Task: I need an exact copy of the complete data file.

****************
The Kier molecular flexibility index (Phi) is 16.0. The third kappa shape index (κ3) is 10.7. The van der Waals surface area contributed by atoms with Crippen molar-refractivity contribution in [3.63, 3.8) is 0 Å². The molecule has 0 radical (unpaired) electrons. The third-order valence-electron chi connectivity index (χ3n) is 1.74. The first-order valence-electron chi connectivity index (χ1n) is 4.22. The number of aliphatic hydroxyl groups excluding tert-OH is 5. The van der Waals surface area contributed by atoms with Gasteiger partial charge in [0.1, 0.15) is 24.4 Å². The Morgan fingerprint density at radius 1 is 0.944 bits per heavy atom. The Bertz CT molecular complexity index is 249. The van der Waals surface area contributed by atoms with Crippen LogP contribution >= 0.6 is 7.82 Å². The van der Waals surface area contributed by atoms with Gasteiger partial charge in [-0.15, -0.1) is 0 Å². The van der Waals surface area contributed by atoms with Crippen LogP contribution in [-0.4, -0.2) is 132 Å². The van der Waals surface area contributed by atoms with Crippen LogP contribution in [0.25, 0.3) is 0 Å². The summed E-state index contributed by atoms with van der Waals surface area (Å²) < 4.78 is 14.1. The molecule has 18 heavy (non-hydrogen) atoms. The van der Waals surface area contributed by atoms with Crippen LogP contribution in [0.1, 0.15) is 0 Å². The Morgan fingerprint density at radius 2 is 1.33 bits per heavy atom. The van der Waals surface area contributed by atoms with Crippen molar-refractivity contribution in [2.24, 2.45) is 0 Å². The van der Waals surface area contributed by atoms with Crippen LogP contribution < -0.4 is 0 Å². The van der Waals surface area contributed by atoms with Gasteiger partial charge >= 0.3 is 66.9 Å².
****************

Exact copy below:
The Kier molecular flexibility index (Phi) is 16.0. The third kappa shape index (κ3) is 10.7. The van der Waals surface area contributed by atoms with Crippen molar-refractivity contribution in [3.63, 3.8) is 0 Å². The molecule has 0 radical (unpaired) electrons. The third-order valence-electron chi connectivity index (χ3n) is 1.74. The first-order valence-electron chi connectivity index (χ1n) is 4.22. The number of aliphatic hydroxyl groups excluding tert-OH is 5. The van der Waals surface area contributed by atoms with Gasteiger partial charge in [0.1, 0.15) is 24.4 Å². The Morgan fingerprint density at radius 1 is 0.944 bits per heavy atom. The Bertz CT molecular complexity index is 249. The van der Waals surface area contributed by atoms with Crippen LogP contribution >= 0.6 is 7.82 Å². The van der Waals surface area contributed by atoms with Gasteiger partial charge in [-0.15, -0.1) is 0 Å². The van der Waals surface area contributed by atoms with Crippen LogP contribution in [-0.4, -0.2) is 132 Å². The van der Waals surface area contributed by atoms with Crippen LogP contribution in [0.25, 0.3) is 0 Å². The summed E-state index contributed by atoms with van der Waals surface area (Å²) < 4.78 is 14.1. The molecule has 18 heavy (non-hydrogen) atoms. The van der Waals surface area contributed by atoms with Crippen LogP contribution in [0.1, 0.15) is 0 Å². The Morgan fingerprint density at radius 2 is 1.33 bits per heavy atom. The van der Waals surface area contributed by atoms with Crippen molar-refractivity contribution in [2.24, 2.45) is 0 Å². The van der Waals surface area contributed by atoms with Crippen LogP contribution < -0.4 is 0 Å². The van der Waals surface area contributed by atoms with Gasteiger partial charge >= 0.3 is 66.9 Å².